Communities across the world are feeling the impact of climate change through increased flood events, longer dry spells and extended droughts, and hotter temperatures.
According to the UN Environment Programme, Africa is disproportionately the most vulnerable region to climate change in the world because of the continent’s low levels of socio-economic growth.
Earth-observing satellites have been collecting images of the Earth’s surface since the 1980s. The images show us the status of land and water resources, forests and wetlands, coastlines and deserts; and they also show us our cities, buildings and infrastructure.
Through them, we can identify and better understand change. However, accessing and interpreting the images can be challenging due to a lack of digital infrastructure or technical capacity, which has resulted in the data not being fully exploited across Africa in comparison to other parts of the world.
By providing satellite images for the continent in an “analysis-ready” format and using these to provide decision-ready information on our cities, land, water, vegetation and coastlines, Digital Earth Africa is a programme that aims to address this gap. Hosted at the SA National Space Agency as of August 2022, the programme provides free access to all services to all African countries to inform climate action.
Solutions for water security form a critical part of the Digital Earth Africa Climate Action toolkit. Earth observation data are an important tool for water resources monitoring in general and for preparing for extreme events such as floods, but are particularly suited for monitoring large, remote or inaccessible locations.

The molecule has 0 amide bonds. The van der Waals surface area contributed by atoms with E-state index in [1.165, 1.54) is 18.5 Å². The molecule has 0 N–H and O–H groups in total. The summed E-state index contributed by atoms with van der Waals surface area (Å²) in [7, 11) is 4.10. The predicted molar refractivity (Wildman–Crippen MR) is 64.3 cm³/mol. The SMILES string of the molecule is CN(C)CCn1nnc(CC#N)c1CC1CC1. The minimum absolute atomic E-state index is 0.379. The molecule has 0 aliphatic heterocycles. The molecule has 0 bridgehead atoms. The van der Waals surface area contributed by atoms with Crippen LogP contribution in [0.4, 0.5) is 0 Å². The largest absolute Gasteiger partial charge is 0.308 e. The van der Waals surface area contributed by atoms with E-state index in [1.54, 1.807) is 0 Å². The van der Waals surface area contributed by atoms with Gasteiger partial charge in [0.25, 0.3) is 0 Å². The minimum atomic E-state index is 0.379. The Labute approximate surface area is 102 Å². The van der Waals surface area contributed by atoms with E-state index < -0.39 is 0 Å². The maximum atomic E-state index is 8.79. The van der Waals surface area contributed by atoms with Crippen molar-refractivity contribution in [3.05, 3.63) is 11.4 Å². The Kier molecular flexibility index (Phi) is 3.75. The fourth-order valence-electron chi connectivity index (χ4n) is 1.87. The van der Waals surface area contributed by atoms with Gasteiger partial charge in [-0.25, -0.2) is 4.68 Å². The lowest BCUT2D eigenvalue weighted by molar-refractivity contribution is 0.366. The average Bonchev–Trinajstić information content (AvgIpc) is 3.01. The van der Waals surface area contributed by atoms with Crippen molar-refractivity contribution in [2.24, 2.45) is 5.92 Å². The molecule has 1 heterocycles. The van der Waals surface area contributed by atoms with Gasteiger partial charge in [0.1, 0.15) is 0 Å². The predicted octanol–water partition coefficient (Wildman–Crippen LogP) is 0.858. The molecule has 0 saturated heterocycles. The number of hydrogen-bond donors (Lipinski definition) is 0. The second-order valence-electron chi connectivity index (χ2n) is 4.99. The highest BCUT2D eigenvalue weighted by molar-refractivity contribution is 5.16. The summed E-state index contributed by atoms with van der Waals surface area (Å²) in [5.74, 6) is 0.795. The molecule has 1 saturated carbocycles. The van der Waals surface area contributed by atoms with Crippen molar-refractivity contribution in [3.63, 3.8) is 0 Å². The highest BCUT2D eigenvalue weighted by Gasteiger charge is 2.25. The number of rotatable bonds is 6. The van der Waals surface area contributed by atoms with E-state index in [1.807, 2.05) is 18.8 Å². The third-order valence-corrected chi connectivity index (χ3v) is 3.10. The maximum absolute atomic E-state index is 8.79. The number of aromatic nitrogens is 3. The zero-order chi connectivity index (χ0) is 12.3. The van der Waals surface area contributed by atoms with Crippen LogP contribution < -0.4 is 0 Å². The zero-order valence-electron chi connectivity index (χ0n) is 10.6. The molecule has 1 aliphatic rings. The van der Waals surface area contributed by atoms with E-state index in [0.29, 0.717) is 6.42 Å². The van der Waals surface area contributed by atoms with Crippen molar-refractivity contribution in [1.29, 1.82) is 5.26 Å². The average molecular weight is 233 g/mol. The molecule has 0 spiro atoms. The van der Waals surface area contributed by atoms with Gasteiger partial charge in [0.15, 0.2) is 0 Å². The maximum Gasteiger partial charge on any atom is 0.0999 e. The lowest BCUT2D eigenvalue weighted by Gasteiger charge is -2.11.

Through Digital Earth Africa, users can identify the presence of water, monitor how it changes through time, and understand short and long-term patterns of water availability due to seasonal variations, extreme climate events such as droughts and floods and longer-term changes in climate.
The data can show where water features may be retracting or expanding due to a disturbance or increased human use, and can assist in planning for water resources extraction for human consumption, irrigation or livestock/wildlife watering.
Digital Earth Africa’s Coastline Monitoring Service uses satellite data to map the typical location of the African coastline through time. It helps to understand the past changes in the coastline and identify areas of concern for the future. Using an interactive map, users can easily visualise and translate years of satellite imagery into information about the growth and erosion of coastlines across Africa.
Users can leverage the coastline monitoring service to:
◆ Monitor and map rates of coastal erosion along African coastlines.
◆ Evaluate the impact of local and regional coastal management based on historical coastline change.
◆ Model how coastlines respond to drivers of change such as extreme weather events, sea level rise or human development.
◆ Support studies of how and why coastlines change over time.
The Digital Earth Africa team is developing a coastline monitoring dashboard that provides further tools for users to analyse changes in the coastline. An early version of the dashboard is shown below with information for South Africa’s coastlines and there are plans to make it available in early 2024.
The Digital Earth Africa Climate Action toolkit provides a comprehensive set of resources for African countries to address the challenges of climate change. By providing satellite images for the entire continent, the programme supports all African countries to have more information allowing them to address climate action. The water management and coastline monitoring applications are just two examples of the many ways that Digital Earth Africa is helping African countries adapt to and mitigate the impacts of climate change.
Dr Rebelo is a lead scientist at Digital Earth Africa.